How to look (and sound) good in your talk

We've prepared a Tech Tips video: How to get the best from your remote presentation; click above to watch.

This PDF by Kubecon EU is also very useful, recommend reading.

If you decide to buy additional hardware (note COVID is making stock levels challenging, order early), please make sure you put the time in to properly test before the event. It’s unfortunately common to see someone buy an awesome new microphone to have them accidentally not have it set as the active recording audio device during their talk, or not have it placed in front of them correctly.

Microphone / audio quality

By far, the best investment is ensuring audio quality is clear and not echo-y. This is more important than video quality. Using your laptop microphone is OK for short talks or video chat, but the echo will get very fatiguing to listen to for a 20+ minute talk.

In an ideal world; a external USB condenser microphone is your best bet, but you will need to practice with it to ensure you’re getting optimal audio levels, it’s positioned correctly, it doesn’t accidentally pickup your speakers/other sound during your talk, and make sure any gain or volume controls are set so it's loud and clear, without any distortion, even when you're speaking loudly into it.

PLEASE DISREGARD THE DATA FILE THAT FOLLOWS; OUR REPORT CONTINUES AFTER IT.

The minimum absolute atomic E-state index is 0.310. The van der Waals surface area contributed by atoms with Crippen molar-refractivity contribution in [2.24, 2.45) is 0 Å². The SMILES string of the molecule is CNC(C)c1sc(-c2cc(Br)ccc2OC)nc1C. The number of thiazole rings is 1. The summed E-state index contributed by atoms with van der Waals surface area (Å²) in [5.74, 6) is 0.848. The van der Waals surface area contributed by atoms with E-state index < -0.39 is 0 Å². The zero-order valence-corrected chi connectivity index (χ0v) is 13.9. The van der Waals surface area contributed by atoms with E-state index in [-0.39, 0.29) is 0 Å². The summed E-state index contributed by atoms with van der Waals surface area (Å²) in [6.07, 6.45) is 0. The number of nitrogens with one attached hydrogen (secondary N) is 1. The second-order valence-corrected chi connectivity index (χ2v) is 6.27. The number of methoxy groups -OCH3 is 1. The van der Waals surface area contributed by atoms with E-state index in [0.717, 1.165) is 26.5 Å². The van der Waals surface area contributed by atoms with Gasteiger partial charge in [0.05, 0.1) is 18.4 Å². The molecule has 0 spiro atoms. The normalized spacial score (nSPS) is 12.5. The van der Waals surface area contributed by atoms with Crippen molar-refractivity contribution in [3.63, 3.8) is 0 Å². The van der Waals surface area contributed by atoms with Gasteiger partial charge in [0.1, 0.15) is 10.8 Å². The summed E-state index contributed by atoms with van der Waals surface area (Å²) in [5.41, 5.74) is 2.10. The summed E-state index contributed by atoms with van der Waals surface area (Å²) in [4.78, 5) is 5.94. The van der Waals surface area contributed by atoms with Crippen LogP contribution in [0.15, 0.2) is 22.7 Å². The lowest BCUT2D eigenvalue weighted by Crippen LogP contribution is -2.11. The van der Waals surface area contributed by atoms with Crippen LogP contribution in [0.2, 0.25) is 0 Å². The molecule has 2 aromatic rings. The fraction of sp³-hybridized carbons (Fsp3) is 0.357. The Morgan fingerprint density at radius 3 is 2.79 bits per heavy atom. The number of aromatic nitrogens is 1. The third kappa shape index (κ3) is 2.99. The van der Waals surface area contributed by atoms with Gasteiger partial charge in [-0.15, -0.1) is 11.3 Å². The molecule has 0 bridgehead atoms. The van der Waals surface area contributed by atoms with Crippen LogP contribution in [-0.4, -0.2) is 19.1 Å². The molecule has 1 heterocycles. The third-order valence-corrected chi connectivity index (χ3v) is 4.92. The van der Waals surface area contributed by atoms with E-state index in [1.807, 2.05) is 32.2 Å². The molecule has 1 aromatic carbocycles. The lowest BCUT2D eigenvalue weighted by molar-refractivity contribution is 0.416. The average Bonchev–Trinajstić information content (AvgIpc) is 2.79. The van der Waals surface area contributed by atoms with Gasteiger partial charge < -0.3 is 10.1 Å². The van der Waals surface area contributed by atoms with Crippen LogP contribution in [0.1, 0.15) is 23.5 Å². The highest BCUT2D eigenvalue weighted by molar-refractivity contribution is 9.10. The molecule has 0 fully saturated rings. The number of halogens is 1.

Many podcasting guides are very useful to read, for example:

Dropping down from this, using a USB headset with a microphone is the next best thing.

Practice by recording some audio in something like Audacity, and listen to the difference in audio quality between your laptop microphone or the positioning of the microphone. Pay attention to the audio control panel in your OS to ensure you are positioned in front of the microphone correctly (if you are using an analog microphone).

When presenting, try to isolate yourself away from any background/ambient noise (close windows and doors, away from people if possible, etc).

Cameras & lighting

Some laptop webcams work pretty well (i.e. those in a MacBook); others aren’t so good. An external USB webcam such as a Logitech C920 is a relatively affordable way to add high quality video.

That said, before you do that, make sure you’re in a well lit position - it’s surprising how much difference this makes to quality. Lighting should be in front of you (facing back towards you), with no visible lights behind you.

An easy/cheap way to ensure you’re well lit is to sit facing a window: but keep in mind the time of day when you test, compared to the time of day when you are presenting.

Camera positioning

Make sure you are filling the frame - you don’t want your head at the bottom of the shot with lots of empty space!

If you can (especially if you have an external webcam and microphone), present standing up rather than sitting down. May sound silly, but it will help considerably with your presence. If you do this, ensure your webcam is level or facing down at you, though, rather than pointing up (a stand may help).